Academic medicine: journal of the Association of American Medical Colleges 06/2011; 86(8):968-73. · 2.34 Impact Factor
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    ABSTRACT: Heightened publicity about hormonal contraception and thrombosis risk and the publication of new guidelines by the World Health Organization in 2009 and the Centers for Disease Control and Prevention in 2010 addressing this complex issue have led to multidisciplinary discussions on the special issues of adolescents cared for at our pediatric hospital. In this review of the literature and new guidelines, we have outlined our approach to the complex patients referred to our center. The relative risk of thrombosis on combined oral contraception is three- to fivefold, whereas the absolute risk for a healthy adolescent on this therapy is only 0.05% per year. This thrombotic risk is affected by estrogen dose, type of progestin, mechanism of delivery, and length of therapy. Oral progestin-only contraceptives and transdermal estradiol used for hormone replacement carry minimal or no thrombotic risk. Transdermal, vaginal, or intrauterine contraceptives and injectable progestins need further study. A personal history of thrombosis, persistent or inherited thrombophilia, and numerous lifestyle choices also influence thrombotic risk. In this summary of one hospital's approach to hormone therapies and thrombosis risk, we review relative-risk data and discuss the application of absolute risk to individual patient counseling. We outline our approach to challenging patients with a history of thrombosis, known thrombophilia, current anticoagulation, or family history of thrombosis or thrombophilia. Our multidisciplinary group has found that knowledge of the guidelines and individualized management plans have been particularly useful for informing discussions about hormonal and nonhormonal options across varied indications.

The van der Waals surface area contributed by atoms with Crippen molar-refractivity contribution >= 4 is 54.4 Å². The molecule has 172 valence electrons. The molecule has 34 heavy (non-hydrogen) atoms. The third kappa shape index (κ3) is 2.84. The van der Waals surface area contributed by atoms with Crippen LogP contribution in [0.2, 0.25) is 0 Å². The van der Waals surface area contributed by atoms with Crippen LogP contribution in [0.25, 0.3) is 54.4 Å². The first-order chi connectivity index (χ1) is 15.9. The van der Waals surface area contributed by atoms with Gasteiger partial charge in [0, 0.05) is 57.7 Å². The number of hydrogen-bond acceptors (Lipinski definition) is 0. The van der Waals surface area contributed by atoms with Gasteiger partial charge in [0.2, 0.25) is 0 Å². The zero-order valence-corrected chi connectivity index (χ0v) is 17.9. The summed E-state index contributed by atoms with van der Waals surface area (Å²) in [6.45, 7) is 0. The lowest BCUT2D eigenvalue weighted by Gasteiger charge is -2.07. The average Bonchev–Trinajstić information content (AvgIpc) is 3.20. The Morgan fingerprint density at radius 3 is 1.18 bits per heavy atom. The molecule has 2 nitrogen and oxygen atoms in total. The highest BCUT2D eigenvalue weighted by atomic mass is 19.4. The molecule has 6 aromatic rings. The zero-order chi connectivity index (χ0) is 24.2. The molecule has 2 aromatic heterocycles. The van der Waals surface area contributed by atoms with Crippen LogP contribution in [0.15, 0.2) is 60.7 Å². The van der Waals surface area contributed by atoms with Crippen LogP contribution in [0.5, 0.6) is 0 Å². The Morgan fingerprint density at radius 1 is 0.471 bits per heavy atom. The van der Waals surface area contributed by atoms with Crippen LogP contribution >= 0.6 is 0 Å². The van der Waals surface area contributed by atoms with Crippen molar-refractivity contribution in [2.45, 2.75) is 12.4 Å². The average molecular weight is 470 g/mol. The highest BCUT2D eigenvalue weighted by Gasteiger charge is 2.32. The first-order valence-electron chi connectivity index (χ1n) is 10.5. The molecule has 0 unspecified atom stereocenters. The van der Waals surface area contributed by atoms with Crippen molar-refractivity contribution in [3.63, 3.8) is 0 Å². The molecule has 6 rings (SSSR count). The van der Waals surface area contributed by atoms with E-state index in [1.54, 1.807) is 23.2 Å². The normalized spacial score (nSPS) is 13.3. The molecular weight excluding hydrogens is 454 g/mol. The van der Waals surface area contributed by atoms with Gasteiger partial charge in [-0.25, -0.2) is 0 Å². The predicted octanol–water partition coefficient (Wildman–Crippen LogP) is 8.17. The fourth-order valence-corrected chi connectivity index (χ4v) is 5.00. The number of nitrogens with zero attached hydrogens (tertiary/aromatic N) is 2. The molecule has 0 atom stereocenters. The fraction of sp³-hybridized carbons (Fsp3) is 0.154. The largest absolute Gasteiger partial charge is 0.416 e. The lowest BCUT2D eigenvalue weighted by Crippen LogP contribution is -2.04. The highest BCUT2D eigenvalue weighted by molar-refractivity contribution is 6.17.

PEDIATRICS 02/2011; 127(2):347-57. · 4.47 Impact Factor
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    ABSTRACT: The academic successes of AM during the past 2 decades are marked by board certification, fellowship program accreditation, residency curricula creation, and the evolution of a remarkably respected scientific journal, the Journal of Adolescent Health. These same accomplishments have increased professional and public recognition of unmet population needs and the specialists who can help address them. The adolescent population is large, diverse, underserved, and characterized by increasingly complex medical and behavioral issues. Meeting their health care needs is a national priority. Primary care professionals who treat adolescents want and need adolescent-specific training in anticipatory guidance, screening, counseling, and management of common adolescent problems. A larger workforce of AM physicians is needed to provide this training, consult on complex medical and psychosocial issues when requested, and lead research efforts that will advance knowledge in the field. Developing this workforce will require improved recruitment into fellowship training; mentorship, policies, and resources that support trainee and faculty diversity; and articulation of the skills that define an AM physician.